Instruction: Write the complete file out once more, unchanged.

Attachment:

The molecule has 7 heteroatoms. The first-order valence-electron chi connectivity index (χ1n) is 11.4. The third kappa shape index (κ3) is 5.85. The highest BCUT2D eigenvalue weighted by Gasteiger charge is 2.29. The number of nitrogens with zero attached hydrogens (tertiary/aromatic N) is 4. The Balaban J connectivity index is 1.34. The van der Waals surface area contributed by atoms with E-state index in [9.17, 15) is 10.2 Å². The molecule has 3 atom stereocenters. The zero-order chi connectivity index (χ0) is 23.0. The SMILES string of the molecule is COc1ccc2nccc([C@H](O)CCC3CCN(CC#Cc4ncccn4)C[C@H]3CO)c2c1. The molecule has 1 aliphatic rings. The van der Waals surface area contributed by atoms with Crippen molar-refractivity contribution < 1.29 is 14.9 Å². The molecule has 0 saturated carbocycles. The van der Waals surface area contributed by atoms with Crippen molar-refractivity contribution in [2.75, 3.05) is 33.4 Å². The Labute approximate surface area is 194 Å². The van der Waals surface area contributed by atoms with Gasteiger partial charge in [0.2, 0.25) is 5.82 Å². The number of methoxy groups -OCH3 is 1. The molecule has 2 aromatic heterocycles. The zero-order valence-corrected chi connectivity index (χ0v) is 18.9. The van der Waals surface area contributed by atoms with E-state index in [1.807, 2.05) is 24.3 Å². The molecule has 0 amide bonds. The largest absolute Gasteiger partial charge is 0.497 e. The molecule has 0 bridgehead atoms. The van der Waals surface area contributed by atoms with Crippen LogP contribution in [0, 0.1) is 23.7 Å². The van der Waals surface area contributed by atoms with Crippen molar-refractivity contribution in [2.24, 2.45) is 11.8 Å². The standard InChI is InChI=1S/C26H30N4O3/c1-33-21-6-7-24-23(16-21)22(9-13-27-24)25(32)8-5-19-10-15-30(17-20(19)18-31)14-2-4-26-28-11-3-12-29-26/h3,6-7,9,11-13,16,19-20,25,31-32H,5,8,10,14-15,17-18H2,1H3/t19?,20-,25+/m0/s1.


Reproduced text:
The molecule has 7 heteroatoms. The first-order valence-electron chi connectivity index (χ1n) is 11.4. The third kappa shape index (κ3) is 5.85. The highest BCUT2D eigenvalue weighted by Gasteiger charge is 2.29. The number of nitrogens with zero attached hydrogens (tertiary/aromatic N) is 4. The Balaban J connectivity index is 1.34. The van der Waals surface area contributed by atoms with E-state index in [9.17, 15) is 10.2 Å². The molecule has 3 atom stereocenters. The zero-order chi connectivity index (χ0) is 23.0. The SMILES string of the molecule is COc1ccc2nccc([C@H](O)CCC3CCN(CC#Cc4ncccn4)C[C@H]3CO)c2c1. The molecule has 1 aliphatic rings. The van der Waals surface area contributed by atoms with Crippen molar-refractivity contribution < 1.29 is 14.9 Å². The molecule has 0 saturated carbocycles. The van der Waals surface area contributed by atoms with Crippen molar-refractivity contribution in [2.75, 3.05) is 33.4 Å². The Labute approximate surface area is 194 Å². The van der Waals surface area contributed by atoms with Gasteiger partial charge in [0.2, 0.25) is 5.82 Å². The number of methoxy groups -OCH3 is 1. The molecule has 2 aromatic heterocycles. The zero-order valence-corrected chi connectivity index (χ0v) is 18.9. The van der Waals surface area contributed by atoms with E-state index in [1.807, 2.05) is 24.3 Å². The molecule has 0 amide bonds. The largest absolute Gasteiger partial charge is 0.497 e. The molecule has 0 bridgehead atoms. The van der Waals surface area contributed by atoms with Crippen LogP contribution in [0, 0.1) is 23.7 Å². The van der Waals surface area contributed by atoms with Crippen molar-refractivity contribution in [2.24, 2.45) is 11.8 Å². The standard InChI is InChI=1S/C26H30N4O3/c1-33-21-6-7-24-23(16-21)22(9-13-27-24)25(32)8-5-19-10-15-30(17-20(19)18-31)14-2-4-26-28-11-3-12-29-26/h3,6-7,9,11-13,16,19-20,25,31-32H,5,8,10,14-15,17-18H2,1H3/t19?,20-,25+/m0/s1.